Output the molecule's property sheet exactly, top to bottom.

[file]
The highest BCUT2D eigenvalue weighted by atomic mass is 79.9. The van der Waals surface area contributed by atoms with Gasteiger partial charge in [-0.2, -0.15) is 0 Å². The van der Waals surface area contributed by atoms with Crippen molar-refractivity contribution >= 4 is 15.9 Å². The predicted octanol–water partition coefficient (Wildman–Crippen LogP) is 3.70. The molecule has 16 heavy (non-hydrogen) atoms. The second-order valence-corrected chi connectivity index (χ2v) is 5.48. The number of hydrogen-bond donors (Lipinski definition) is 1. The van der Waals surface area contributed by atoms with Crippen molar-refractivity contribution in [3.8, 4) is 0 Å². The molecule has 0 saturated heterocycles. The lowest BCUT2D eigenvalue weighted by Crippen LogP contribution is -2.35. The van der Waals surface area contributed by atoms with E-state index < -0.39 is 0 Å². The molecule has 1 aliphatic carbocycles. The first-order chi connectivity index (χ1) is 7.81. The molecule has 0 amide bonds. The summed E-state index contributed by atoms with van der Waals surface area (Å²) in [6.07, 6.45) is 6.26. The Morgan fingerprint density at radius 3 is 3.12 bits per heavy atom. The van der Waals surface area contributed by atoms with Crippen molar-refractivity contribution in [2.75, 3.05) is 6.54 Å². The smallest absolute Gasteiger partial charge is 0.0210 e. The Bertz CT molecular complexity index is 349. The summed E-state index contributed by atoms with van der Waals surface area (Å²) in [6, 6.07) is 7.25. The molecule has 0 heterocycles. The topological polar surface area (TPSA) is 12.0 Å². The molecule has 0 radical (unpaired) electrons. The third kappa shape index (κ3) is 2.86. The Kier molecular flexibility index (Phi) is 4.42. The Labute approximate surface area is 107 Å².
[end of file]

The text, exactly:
The highest BCUT2D eigenvalue weighted by atomic mass is 79.9. The van der Waals surface area contributed by atoms with Gasteiger partial charge in [-0.2, -0.15) is 0 Å². The van der Waals surface area contributed by atoms with Crippen molar-refractivity contribution >= 4 is 15.9 Å². The predicted octanol–water partition coefficient (Wildman–Crippen LogP) is 3.70. The molecule has 16 heavy (non-hydrogen) atoms. The second-order valence-corrected chi connectivity index (χ2v) is 5.48. The number of hydrogen-bond donors (Lipinski definition) is 1. The van der Waals surface area contributed by atoms with Crippen molar-refractivity contribution in [3.8, 4) is 0 Å². The molecule has 0 saturated heterocycles. The lowest BCUT2D eigenvalue weighted by Crippen LogP contribution is -2.35. The van der Waals surface area contributed by atoms with E-state index < -0.39 is 0 Å². The molecule has 1 aliphatic carbocycles. The first-order chi connectivity index (χ1) is 7.81. The molecule has 0 amide bonds. The summed E-state index contributed by atoms with van der Waals surface area (Å²) in [6.07, 6.45) is 6.26. The Morgan fingerprint density at radius 3 is 3.12 bits per heavy atom. The van der Waals surface area contributed by atoms with Crippen molar-refractivity contribution in [2.75, 3.05) is 6.54 Å². The smallest absolute Gasteiger partial charge is 0.0210 e. The Bertz CT molecular complexity index is 349. The summed E-state index contributed by atoms with van der Waals surface area (Å²) in [6, 6.07) is 7.25. The molecule has 0 heterocycles. The topological polar surface area (TPSA) is 12.0 Å². The molecule has 0 radical (unpaired) electrons. The third kappa shape index (κ3) is 2.86. The Kier molecular flexibility index (Phi) is 4.42. The Labute approximate surface area is 107 Å².